The rise and fall of former Inglewood Mayor Roosevelt Dorn


To the left of the front door at Inglewood City Hall hangs an illuminated blue and white sign featuring the names of the five city council members and the districts they represent. But one name is obscured by a fresh coat of royal blue paint, that of former Mayor Roosevelt Dorn. In the lobby, a frame that until a few weeks ago held his portrait is now empty, as if someone removed Dorn’s image but left the frame as a subtle reminder of his recent fall from grace.

On January 18, Roosevelt Dorn resigned after pleading guilty to the misuse of public funds. Dorn was the second black mayor in the history of Inglewood, a city that is half African American, and his departure left residents divided between those who decried his betrayal of the public trust and those who defended one of their own.

“I don’t think he’s been very good for the city,” said Erin Aubry Kaplan, who has written extensively about the black community in Los Angeles—including articles critical of Dorn — and who grew up in Inglewood. In an interview she affirmed the view she has expressed in the Los Angeles Times and the LA Weekly that Dorn is an authoritarian, autocratic, ego-driven leader who kept the city from growing. Aubry Kaplan said that the damage done by Dorn as mayor far outweighed his accomplishments.

“He did some questionable stuff and didn’t care what people thought,” Aubry Kaplan said. “He got in the way of what could have happened in Inglewood.”

Erin Kaplan’s husband, Alan Kaplan, who teaches American history at Alexander Hamilton High School and serves on the Inglewood Police Commission, said Dorn’s actions damaged the credibility of black leadership in Los Angeles. “[There is a] stereotype that black people can’t handle freedom,” he said.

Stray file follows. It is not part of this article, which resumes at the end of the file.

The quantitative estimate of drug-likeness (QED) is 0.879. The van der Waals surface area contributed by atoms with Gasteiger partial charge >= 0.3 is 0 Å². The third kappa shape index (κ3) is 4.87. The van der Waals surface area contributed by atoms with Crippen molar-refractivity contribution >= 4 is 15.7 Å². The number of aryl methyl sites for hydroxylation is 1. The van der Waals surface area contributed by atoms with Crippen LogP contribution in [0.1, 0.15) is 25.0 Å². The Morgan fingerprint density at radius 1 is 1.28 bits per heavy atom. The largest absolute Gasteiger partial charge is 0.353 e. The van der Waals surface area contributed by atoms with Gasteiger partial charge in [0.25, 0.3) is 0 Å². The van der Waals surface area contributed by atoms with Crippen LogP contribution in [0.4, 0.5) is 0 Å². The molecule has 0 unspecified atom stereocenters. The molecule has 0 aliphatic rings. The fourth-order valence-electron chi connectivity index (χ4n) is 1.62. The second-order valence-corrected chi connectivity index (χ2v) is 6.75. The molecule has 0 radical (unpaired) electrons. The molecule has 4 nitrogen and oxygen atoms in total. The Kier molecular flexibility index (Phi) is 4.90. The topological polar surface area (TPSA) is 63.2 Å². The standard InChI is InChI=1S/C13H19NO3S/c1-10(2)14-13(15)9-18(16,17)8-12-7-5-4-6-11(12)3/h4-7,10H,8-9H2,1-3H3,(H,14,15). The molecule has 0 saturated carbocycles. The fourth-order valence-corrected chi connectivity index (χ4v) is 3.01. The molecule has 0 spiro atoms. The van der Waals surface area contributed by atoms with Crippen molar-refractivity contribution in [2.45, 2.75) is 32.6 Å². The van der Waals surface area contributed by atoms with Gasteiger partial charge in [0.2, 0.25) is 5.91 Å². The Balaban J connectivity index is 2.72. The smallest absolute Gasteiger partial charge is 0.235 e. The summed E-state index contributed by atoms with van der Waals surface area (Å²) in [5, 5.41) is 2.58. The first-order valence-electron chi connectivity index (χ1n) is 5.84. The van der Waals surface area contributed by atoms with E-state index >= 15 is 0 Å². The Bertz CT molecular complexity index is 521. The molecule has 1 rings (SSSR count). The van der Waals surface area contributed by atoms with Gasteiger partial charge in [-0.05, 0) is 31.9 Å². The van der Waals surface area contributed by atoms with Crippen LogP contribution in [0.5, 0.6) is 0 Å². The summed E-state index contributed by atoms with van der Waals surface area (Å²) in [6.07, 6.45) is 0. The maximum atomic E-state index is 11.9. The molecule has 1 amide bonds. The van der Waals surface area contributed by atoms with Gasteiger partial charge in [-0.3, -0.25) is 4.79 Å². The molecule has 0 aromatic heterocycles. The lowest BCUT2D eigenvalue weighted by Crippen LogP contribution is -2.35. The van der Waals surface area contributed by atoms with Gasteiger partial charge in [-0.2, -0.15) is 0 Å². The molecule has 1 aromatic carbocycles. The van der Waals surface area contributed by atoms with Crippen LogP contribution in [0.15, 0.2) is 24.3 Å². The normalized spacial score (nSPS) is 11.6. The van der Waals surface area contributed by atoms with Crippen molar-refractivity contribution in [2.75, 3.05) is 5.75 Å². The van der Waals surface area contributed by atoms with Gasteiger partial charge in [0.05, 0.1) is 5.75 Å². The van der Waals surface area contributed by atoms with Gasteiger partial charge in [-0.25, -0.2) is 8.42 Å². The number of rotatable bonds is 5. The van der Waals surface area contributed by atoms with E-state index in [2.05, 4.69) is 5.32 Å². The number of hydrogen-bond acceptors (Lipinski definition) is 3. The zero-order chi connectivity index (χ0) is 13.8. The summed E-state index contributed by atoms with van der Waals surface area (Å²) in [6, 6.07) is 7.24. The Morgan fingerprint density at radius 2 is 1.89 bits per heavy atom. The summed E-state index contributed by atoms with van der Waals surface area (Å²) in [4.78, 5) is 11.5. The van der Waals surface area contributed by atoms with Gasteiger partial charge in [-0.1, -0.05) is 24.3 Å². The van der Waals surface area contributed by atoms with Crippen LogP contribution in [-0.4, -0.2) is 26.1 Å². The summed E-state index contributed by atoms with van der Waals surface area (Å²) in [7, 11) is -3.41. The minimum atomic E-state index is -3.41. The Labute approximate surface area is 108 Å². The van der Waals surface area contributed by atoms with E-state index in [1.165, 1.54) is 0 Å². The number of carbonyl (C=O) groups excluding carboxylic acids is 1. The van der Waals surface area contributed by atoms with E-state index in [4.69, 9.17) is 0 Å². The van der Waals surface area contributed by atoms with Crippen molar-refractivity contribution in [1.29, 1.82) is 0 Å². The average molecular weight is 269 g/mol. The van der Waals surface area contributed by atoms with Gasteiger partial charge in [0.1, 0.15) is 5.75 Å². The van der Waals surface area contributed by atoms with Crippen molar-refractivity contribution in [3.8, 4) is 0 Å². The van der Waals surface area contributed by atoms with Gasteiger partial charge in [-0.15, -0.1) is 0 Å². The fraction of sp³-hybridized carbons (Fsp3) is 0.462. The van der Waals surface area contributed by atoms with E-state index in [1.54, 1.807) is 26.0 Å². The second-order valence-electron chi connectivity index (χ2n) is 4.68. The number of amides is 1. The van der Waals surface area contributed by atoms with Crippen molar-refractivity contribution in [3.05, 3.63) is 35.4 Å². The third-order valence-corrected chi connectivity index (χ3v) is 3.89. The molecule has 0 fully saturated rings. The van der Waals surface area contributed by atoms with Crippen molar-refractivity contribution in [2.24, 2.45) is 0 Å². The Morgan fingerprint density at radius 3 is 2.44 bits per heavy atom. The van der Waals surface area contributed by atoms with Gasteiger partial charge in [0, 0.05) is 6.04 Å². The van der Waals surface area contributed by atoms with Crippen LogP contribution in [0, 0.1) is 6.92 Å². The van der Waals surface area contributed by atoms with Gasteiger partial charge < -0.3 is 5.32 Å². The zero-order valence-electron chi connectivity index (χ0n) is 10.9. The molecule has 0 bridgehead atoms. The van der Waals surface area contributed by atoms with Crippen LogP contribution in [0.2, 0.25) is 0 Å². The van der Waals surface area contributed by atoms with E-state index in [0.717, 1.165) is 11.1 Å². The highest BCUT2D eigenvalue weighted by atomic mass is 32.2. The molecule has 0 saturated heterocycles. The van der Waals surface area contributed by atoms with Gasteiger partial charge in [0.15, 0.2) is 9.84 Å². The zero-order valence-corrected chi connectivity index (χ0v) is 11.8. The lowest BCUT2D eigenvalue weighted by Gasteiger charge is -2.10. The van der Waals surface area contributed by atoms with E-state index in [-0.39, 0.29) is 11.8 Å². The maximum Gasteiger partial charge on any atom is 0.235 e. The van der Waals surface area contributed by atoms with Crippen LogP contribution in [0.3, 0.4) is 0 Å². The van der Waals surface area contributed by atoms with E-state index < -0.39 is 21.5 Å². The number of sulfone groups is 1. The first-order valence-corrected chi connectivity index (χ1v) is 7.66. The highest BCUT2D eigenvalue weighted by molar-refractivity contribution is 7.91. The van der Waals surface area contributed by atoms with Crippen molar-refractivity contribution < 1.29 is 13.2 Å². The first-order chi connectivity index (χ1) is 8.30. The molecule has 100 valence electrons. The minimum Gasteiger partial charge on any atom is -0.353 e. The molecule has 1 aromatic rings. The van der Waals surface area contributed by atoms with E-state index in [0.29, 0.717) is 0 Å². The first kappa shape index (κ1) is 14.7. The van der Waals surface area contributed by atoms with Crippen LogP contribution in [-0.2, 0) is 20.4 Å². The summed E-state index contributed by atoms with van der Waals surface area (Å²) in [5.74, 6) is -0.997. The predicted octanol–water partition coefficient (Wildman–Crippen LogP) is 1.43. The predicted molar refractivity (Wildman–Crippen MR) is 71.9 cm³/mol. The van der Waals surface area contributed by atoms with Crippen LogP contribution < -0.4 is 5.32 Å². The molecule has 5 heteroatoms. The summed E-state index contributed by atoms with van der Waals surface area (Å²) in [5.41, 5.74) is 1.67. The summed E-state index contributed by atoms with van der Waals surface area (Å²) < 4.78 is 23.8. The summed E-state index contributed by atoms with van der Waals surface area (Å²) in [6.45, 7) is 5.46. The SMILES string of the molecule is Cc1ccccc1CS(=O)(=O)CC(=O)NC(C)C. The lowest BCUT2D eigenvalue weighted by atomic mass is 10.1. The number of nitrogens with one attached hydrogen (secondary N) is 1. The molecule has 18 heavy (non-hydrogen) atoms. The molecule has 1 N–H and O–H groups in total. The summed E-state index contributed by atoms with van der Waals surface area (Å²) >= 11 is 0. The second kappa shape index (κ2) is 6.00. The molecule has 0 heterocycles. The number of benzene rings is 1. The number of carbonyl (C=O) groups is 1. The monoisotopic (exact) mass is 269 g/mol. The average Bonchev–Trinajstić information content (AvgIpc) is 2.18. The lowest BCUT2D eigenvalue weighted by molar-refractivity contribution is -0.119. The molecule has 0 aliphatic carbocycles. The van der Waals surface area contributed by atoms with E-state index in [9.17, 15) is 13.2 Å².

But Earl Ofari Hutchinson, author of “The Assassination of the Black Male Image”, said Dorn has become a scapegoat for intractable problems within Inglewood city government. Problems which have led the city to stagnate and falter in recent years. He disagreed with the notion that Dorn’s departure diminishes the perception in the larger community of the ability of African Americans to govern their own communities.

“I don’t think this was really a case of denigration or even a mud sling at the African American male image,” Hutchinson said. “The charges came from African Americans in the community, not outside of the community.”

Whatever their origin, Michael Falkow, the deputy city administrator said the departure of Dorn, who did not respond to repeated requests for an interview, altered alliances on the city council and in the community. “Today’s buddies are tomorrow’s enemies,” he said.

Known as Mayor to his community, Reverend to his congregation and Judge to the youth who came before him in his 18 years with the LA County Superior Court, Roosevelt Dorn was a fixture in Inglewood civic life.

He rose from an impoverished childhood in rural Oklahoma to a life of prominence and stature, both in judicial circles and within the African American community. He served as president of One Hundred Black Men, a philanthropic organization where he worked to improve the quality of life for African Americans and other minorities. He promoted Project Hope, a program dedicated to reducing high school dropout rates. He helped lead an effort to pass a $131 million bond initiative to fund programs and services for children. And during his 13-year tenure as mayor, Dorn was credited with welcoming developers, entrepreneurs, and business owners to the city, bringing so-called “big box” retail to Century Boulevard between Crenshaw and Prairie.

But Dorn could also be a polarizing figure, both in the council chambers and in the courtroom, where he routinely stretched the bounds of his judicial authority.